Google’s AI software “Deep Q” can beat human gamers

Google acquired the London-based artificial intelligence (AI) firm DeepMind for £400m last year. Since the acquisition there hasn’t been a lot of information about what the team is working on.

However, new research published today in the science magazine Nature revealed that DeepMind’s AI software has learned to play Atari video games – and it’s good at playing them too.

The AI software, dubbed the “Deep Q network agent”, has learned how to play 49 video games and can play half of the games better than an experienced human player.

Deep Q managed to get 75 percent of the score of a professional tester in 29 games. The software performed particularly well in Video Pinball.

Nature Video – Inside DeepMind


TheDeep Q software is based on two AI techniques; deep learning and deep reinforcement learning.

It uses an algorithm that helps it improve at performing specific tasks over time. This means that the system is not pre-programmed, but rather learns from experience – strictly using raw pixels as data input.

By playing the same game over and over again the AI software can eventually learn the optimal way of achieving high scores.

The team has developed a “a general-learning algorithm that should be applicable to many other tasks,” said Koray Kavukcuoglu, a Google researcher.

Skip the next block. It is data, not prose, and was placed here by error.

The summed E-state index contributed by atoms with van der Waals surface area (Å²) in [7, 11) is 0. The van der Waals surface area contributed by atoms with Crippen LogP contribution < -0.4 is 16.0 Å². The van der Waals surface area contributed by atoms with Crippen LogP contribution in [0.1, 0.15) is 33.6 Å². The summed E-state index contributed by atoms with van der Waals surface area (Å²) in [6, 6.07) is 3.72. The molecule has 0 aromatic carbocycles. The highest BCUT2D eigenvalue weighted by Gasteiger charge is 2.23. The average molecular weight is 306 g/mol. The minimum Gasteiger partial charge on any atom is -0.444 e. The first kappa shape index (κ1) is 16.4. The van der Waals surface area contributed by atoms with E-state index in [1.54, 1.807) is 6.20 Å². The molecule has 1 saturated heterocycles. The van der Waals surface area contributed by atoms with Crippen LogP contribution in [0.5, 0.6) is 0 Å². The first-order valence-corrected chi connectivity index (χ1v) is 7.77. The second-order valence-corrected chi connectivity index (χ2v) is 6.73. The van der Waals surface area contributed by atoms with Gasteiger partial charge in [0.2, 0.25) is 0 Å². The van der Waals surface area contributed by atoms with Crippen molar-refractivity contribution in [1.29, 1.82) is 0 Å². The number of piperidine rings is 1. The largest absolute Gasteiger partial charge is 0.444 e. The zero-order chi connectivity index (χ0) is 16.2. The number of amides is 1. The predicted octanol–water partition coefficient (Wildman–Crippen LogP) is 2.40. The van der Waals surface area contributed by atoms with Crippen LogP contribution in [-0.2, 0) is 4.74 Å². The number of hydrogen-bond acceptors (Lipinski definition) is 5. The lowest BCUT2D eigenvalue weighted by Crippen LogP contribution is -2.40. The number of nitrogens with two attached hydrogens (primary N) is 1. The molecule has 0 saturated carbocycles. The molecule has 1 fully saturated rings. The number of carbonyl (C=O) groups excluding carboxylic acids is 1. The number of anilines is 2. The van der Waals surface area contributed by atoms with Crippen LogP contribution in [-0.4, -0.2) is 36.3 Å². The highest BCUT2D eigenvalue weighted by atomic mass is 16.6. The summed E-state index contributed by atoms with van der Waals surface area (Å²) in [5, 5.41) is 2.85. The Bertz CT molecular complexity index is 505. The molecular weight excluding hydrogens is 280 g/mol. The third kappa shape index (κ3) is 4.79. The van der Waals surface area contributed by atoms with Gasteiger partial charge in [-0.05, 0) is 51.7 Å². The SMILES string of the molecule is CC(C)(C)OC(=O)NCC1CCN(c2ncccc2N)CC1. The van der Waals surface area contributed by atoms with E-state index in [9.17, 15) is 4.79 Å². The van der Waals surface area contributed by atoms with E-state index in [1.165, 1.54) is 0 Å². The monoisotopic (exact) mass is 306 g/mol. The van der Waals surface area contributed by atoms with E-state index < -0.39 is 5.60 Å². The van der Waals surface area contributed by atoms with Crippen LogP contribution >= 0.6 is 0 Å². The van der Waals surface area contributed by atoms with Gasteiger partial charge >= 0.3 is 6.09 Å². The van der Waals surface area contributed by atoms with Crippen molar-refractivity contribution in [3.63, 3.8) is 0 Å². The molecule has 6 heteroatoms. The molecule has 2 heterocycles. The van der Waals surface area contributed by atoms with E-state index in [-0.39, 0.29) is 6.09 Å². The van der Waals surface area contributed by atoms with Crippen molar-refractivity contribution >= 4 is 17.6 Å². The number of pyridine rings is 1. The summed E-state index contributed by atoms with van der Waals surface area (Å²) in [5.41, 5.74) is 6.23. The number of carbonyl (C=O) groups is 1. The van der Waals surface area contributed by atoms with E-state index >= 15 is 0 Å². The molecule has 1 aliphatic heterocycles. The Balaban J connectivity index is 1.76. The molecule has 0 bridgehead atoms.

A huge advancement in self-learning systems

Dr. Demis Hassabis, a former gamer, chess champion, neuroscientist, and VP of DeepMind Engineering, said:

“These are the full results complete with a whole bunch of careful controls and benchmarks.”

“This work is the first time anyone has built a single, general learning system that can learn directly from experience to master a wide range of challenging tasks, in this case a set of Atari games, and to perform at or better than human level,”

“Up until now, self-learning systems have only been used for relatively simple problems. For the first time, we have used it in a perceptually rich environment to complete tasks that are very challenging to humans.”

“The ultimate goal is to build smart general purpose machines. We’re many decades from doing that, but this is the first significant rung of the ladder,”

 

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